Sport Opinion: Slow starts, misfiring attack cost Springboks

12:10  25 november  2021
12:10  25 november  2021 Source:   planetrugby.com

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The Springboks were left to chase the game in nine of their 13 Tests this season after delivering erratic first-half performances on both attack and defence.


Since the Boks won the 2019 Rugby World Cup, fans and pundits have waxed lyrical about the ‘Bomb Squad’, South Africa’s world-class bench that has the ability to destroy opponents in the latter stages of a Test match.

The stats certainly support the assertion that the Boks are a more explosive team at the back end of a game.

In 2019, when the Bomb Squad tactic was first introduced, the Boks averaged more points (19) and tries (2.5) scored in the second half than they did in the first (17 and 1.8).

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The numbers also confirm that South Africa’s defence grew stronger as the contest progressed. They averaged fewer points (6) and tries (0.4) conceded in the second stanza.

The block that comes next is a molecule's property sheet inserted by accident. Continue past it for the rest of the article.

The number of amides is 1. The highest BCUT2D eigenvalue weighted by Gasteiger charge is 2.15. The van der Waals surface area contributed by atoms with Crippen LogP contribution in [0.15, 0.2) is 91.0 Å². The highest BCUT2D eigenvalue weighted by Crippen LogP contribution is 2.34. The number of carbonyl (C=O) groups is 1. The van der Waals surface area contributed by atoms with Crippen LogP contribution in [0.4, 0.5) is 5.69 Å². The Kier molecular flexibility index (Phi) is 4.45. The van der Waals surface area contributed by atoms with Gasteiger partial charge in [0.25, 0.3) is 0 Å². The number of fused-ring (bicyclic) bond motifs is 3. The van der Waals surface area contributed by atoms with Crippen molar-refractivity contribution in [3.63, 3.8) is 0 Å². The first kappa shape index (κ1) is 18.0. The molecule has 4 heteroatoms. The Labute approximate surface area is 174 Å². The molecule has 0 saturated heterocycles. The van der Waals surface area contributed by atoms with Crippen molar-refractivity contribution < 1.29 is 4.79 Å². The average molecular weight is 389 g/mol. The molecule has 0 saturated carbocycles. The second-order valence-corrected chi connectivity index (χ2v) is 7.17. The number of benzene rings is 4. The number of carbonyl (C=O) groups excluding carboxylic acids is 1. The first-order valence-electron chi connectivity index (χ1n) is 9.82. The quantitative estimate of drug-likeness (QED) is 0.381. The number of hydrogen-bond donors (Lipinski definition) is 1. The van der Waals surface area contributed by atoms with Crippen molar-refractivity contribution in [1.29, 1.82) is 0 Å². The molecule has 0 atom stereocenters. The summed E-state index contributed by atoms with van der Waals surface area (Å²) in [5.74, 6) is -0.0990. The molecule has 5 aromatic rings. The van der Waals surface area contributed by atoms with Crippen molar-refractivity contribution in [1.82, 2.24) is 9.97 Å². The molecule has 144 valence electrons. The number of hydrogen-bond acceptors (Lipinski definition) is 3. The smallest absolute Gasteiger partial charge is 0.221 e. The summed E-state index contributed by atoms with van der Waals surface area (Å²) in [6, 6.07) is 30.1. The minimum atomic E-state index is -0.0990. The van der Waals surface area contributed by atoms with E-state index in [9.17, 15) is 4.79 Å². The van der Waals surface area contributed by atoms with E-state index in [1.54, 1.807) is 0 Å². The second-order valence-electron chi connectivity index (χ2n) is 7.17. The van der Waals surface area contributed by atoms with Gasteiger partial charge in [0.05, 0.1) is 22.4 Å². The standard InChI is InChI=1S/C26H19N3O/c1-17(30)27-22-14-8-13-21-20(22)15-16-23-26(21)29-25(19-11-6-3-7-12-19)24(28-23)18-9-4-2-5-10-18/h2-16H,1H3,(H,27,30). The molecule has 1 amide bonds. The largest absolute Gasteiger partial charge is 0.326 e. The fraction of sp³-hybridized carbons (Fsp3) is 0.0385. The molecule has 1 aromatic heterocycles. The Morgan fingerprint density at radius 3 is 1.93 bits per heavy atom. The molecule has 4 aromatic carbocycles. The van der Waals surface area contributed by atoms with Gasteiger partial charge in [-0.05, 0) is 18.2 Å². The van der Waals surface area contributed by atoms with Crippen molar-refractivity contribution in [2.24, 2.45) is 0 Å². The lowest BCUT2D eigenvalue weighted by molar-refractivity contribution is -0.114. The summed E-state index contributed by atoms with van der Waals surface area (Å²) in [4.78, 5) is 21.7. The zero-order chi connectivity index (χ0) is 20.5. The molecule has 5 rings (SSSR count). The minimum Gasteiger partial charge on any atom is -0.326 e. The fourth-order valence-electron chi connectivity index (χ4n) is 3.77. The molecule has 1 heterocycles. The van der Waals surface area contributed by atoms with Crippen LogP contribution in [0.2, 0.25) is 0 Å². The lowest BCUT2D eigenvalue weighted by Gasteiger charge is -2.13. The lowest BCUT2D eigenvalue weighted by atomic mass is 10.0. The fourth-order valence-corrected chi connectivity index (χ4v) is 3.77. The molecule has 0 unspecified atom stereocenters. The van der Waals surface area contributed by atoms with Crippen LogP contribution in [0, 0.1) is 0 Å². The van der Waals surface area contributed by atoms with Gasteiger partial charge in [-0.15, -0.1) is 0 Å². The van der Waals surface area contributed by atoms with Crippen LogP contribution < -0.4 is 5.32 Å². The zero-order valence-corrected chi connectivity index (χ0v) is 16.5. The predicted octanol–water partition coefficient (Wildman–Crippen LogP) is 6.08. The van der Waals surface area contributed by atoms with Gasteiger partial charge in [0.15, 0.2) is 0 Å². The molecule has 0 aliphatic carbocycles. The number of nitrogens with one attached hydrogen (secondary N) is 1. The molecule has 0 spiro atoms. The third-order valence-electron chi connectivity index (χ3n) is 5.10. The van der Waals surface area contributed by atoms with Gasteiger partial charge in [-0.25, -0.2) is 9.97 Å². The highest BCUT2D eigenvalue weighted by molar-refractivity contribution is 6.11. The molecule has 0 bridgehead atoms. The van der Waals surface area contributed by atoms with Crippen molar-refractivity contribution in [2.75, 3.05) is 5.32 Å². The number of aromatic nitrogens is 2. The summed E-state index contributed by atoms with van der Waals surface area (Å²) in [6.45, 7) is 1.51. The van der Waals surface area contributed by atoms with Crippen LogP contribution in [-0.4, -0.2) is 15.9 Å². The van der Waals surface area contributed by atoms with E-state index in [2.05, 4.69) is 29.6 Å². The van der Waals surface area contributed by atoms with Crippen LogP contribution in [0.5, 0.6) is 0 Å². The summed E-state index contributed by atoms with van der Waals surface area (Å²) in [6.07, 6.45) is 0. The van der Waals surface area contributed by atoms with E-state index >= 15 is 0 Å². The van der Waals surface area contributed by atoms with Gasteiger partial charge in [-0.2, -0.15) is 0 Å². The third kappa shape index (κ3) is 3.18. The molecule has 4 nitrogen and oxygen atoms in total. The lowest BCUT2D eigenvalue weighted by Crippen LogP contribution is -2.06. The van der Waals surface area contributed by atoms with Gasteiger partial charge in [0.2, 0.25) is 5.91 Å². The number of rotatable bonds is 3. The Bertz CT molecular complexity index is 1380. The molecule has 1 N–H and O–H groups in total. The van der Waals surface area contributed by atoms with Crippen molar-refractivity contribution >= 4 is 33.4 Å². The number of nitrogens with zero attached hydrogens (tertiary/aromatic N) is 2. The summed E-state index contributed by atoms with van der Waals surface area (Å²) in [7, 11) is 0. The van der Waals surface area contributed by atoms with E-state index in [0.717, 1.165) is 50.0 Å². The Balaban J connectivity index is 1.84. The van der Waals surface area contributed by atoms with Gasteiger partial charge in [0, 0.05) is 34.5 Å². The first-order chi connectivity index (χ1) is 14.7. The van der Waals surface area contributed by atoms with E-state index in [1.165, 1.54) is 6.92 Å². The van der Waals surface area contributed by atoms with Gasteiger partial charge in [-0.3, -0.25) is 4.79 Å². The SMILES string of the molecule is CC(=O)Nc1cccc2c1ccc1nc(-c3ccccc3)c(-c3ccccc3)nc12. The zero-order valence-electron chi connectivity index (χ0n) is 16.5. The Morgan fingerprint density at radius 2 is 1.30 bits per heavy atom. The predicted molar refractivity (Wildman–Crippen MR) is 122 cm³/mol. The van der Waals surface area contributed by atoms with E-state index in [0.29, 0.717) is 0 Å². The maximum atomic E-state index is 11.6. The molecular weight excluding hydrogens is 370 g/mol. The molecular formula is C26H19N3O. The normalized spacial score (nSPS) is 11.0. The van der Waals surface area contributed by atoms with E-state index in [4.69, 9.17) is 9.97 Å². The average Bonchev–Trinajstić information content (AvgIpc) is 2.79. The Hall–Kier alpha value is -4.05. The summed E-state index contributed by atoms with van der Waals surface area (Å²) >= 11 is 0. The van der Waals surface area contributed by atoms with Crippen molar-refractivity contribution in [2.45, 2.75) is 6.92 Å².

Fast forward two years, and it would appear that little has changed.

No analysis of the Boks in 2021 would be complete without an acknowledgment of the off-field challenges that have hampered the side’s development.

The entire 2020 season was lost due to Covid-19 restrictions. While the Boks were given the green light to resume in 2021, they were forced to make sacrifices.

They spent three months in a bio-secure bubble over the British & Irish Lions series and the Rugby Championship. No team should be expected to progress, let alone win major Tests, in such conditions.

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And yet, the Boks finished the 2021 season with an 8-5 record and at the top of the World Rugby rankings. They beat the Lions 2-1, and managed to claim an important away victory against the All Blacks.